Chastity is a bit different from the other commandments in one very important way, though. In The Church of Jesus Christ of Latter-day Saints, we believe that “the means by which mortal life is created [is] divinely appointed” (“The Family: A Proclamation to the World”). To explain it another way, the power that man and woman have to create life together is literally a part of the creative power of God on loan to us mortals. We have the agency to use it or misuse it as we choose, but it is God’s power, not ours, and at the end of the day, he will hold us accountable for whether or not we used his power in the way that he directed. As Paul wrote, “What? know ye not that your body is the temple of the Holy Ghost . . . and ye are not your own? For ye are bought with a price” (1 Corinthians 6:19-20).
Apostasy: A Definition and an Implication
Which brings me to the most interesting change in the Handbook’s language (at least to me): the fact that entering into a same-sex marriage is now officially considered apostasy. (Most other people have latched on to the policy regarding children of such couples, but I think Elder Christofferson does a good job of explaining the logic behind it, even if it doesn’t cover every single situation. Handbooks can’t do that; that’s why we have local leaders who can get to know individuals and their specific situations and then recommend a course of action. But I’ll let other people debate the merits of that item of policy.)
So how does marrying someone of the same gender qualify as apostasy? Perhaps a better question to ask first is: What is a religion? I’ll give a layman’s definition and define religion as “a group of people who all believe the same stuff.” It then follows that if an individual no longer believes all that same stuff, he or she should probably not be part of that group anymore. Usually they leave by themselves and find a different group (which, if you look closely in the manual, is one of the other things that counts as apostasy), but sometimes a person is not content to leave the Church alone. They’re so aggrieved by slights imagined or real that they try to get other people to leave the group with them. Sometimes, before they even leave the group, they pressure the group’s members and leadership to change the stuff the group believes in. This is fine in a democratic government or even in a group of people who all happen to believe alike, but if you believe that your Church is the Kingdom of God, it doesn’t work. If God’s the King, then he makes the rules. You can either stay and abide by the rules (a.k.a. God’s laws), or you can go to a different Kingdom. This is a bit oversimplified, but the point is that if you believe that an all-knowing, all-powerful, and most importantly, all-loving being presides over your church, you’re under obligation to do what he says, not the other way around.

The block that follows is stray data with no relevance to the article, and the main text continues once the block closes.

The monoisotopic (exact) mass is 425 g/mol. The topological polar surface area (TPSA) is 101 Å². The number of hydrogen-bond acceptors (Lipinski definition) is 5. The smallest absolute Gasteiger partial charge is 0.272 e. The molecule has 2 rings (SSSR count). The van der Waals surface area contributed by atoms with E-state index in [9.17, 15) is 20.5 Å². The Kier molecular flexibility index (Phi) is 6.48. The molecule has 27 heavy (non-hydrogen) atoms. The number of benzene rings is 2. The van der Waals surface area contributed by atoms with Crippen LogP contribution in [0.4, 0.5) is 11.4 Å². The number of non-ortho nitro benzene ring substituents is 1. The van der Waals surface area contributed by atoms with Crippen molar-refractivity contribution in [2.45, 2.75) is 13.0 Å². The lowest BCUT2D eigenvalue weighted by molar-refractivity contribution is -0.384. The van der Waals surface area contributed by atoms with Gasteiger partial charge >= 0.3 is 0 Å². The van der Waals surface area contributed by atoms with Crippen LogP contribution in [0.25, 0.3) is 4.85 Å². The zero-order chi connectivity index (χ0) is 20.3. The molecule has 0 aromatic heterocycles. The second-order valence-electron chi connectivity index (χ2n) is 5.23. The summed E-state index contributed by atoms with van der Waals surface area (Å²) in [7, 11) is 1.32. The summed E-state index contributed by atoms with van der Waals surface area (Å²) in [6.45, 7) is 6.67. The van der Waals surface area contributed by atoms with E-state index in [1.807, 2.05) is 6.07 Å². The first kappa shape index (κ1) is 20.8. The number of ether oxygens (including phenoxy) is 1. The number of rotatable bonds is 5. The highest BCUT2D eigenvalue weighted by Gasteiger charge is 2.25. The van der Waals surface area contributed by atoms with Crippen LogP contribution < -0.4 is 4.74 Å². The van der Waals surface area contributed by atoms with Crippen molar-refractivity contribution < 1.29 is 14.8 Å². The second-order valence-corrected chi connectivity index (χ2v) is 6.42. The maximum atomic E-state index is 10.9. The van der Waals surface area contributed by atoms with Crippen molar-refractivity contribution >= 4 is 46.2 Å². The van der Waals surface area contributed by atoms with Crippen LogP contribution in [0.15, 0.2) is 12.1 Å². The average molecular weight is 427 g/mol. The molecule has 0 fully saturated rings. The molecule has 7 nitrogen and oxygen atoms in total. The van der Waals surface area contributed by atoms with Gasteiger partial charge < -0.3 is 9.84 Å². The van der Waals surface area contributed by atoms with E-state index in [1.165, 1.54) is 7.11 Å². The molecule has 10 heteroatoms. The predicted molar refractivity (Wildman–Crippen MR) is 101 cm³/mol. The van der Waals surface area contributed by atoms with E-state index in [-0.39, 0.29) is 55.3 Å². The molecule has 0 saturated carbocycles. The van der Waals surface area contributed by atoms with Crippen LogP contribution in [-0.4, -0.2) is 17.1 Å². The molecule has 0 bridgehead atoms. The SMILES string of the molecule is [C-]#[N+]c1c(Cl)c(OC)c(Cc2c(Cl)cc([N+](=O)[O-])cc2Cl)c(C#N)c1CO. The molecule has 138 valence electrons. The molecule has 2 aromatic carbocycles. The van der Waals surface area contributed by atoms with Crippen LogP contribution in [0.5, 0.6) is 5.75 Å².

Like all trials, this is a test of faith. Do you believe God when he says that in the long run, you will be happier if you live the lifestyle he outlines for you? Keep in mind that God’s thoughts are not our thoughts, and his definition of “long run” is probably significantly longer than yours. Some trials are designed to last for an entire lifetime—and I imagine trials of sexual orientation are included in this category. In this life, a gay married couple might be happier together than they would be either single or married to someone of the opposite sex. And while God does want his children to be happy in this life, he’s much more concerned about the billions upon billions of years that follow this life. That’s a perspective that’s hard for us to comprehend, and we don’t know a lot about how things will be done there. We truly are like children who don’t like the pain of getting a shot—but God, our loving parent, knows the immunization will be beneficial for us somewhere down the line. He doesn’t like to see us in pain, but he knows that it will give us experience and be for our good (see D&C 122:7).